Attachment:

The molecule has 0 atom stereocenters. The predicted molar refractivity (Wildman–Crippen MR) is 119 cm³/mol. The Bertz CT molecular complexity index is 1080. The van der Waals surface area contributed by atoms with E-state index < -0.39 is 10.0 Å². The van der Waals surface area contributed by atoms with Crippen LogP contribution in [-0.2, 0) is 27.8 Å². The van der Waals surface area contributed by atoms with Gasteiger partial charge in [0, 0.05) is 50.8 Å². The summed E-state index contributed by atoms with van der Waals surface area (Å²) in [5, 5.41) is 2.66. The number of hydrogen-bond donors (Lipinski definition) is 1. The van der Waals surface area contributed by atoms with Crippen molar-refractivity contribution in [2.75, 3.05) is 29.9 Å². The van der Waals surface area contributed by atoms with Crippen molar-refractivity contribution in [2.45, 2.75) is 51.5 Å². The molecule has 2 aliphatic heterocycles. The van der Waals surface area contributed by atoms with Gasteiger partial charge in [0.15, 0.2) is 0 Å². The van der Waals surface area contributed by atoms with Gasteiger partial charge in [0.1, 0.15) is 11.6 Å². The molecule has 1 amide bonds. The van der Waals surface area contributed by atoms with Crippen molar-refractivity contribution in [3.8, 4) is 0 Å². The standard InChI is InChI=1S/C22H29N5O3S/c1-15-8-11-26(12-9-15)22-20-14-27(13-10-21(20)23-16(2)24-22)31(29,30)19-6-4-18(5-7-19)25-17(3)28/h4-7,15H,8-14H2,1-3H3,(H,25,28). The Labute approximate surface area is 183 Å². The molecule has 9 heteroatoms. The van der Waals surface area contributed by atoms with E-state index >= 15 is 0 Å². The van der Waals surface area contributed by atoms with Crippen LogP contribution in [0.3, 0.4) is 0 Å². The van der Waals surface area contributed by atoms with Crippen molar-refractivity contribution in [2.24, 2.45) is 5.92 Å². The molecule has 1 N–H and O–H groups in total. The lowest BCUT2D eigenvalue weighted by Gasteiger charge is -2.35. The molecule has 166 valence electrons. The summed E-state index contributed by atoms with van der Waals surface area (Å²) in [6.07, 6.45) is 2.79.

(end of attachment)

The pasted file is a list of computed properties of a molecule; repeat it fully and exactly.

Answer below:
The molecule has 0 atom stereocenters. The predicted molar refractivity (Wildman–Crippen MR) is 119 cm³/mol. The Bertz CT molecular complexity index is 1080. The van der Waals surface area contributed by atoms with E-state index < -0.39 is 10.0 Å². The van der Waals surface area contributed by atoms with Crippen LogP contribution in [-0.2, 0) is 27.8 Å². The van der Waals surface area contributed by atoms with Gasteiger partial charge in [0, 0.05) is 50.8 Å². The summed E-state index contributed by atoms with van der Waals surface area (Å²) in [5, 5.41) is 2.66. The number of hydrogen-bond donors (Lipinski definition) is 1. The van der Waals surface area contributed by atoms with Crippen molar-refractivity contribution in [2.75, 3.05) is 29.9 Å². The van der Waals surface area contributed by atoms with Crippen molar-refractivity contribution in [2.45, 2.75) is 51.5 Å². The molecule has 2 aliphatic heterocycles. The van der Waals surface area contributed by atoms with Gasteiger partial charge in [0.15, 0.2) is 0 Å². The van der Waals surface area contributed by atoms with Gasteiger partial charge in [0.1, 0.15) is 11.6 Å². The molecule has 1 amide bonds. The van der Waals surface area contributed by atoms with Crippen molar-refractivity contribution in [3.8, 4) is 0 Å². The standard InChI is InChI=1S/C22H29N5O3S/c1-15-8-11-26(12-9-15)22-20-14-27(13-10-21(20)23-16(2)24-22)31(29,30)19-6-4-18(5-7-19)25-17(3)28/h4-7,15H,8-14H2,1-3H3,(H,25,28). The Labute approximate surface area is 183 Å². The molecule has 9 heteroatoms. The van der Waals surface area contributed by atoms with E-state index >= 15 is 0 Å². The van der Waals surface area contributed by atoms with Crippen LogP contribution in [0.3, 0.4) is 0 Å². The van der Waals surface area contributed by atoms with Crippen molar-refractivity contribution in [2.24, 2.45) is 5.92 Å². The molecule has 1 N–H and O–H groups in total. The lowest BCUT2D eigenvalue weighted by Gasteiger charge is -2.35. The molecule has 166 valence electrons. The summed E-state index contributed by atoms with van der Waals surface area (Å²) in [6.07, 6.45) is 2.79.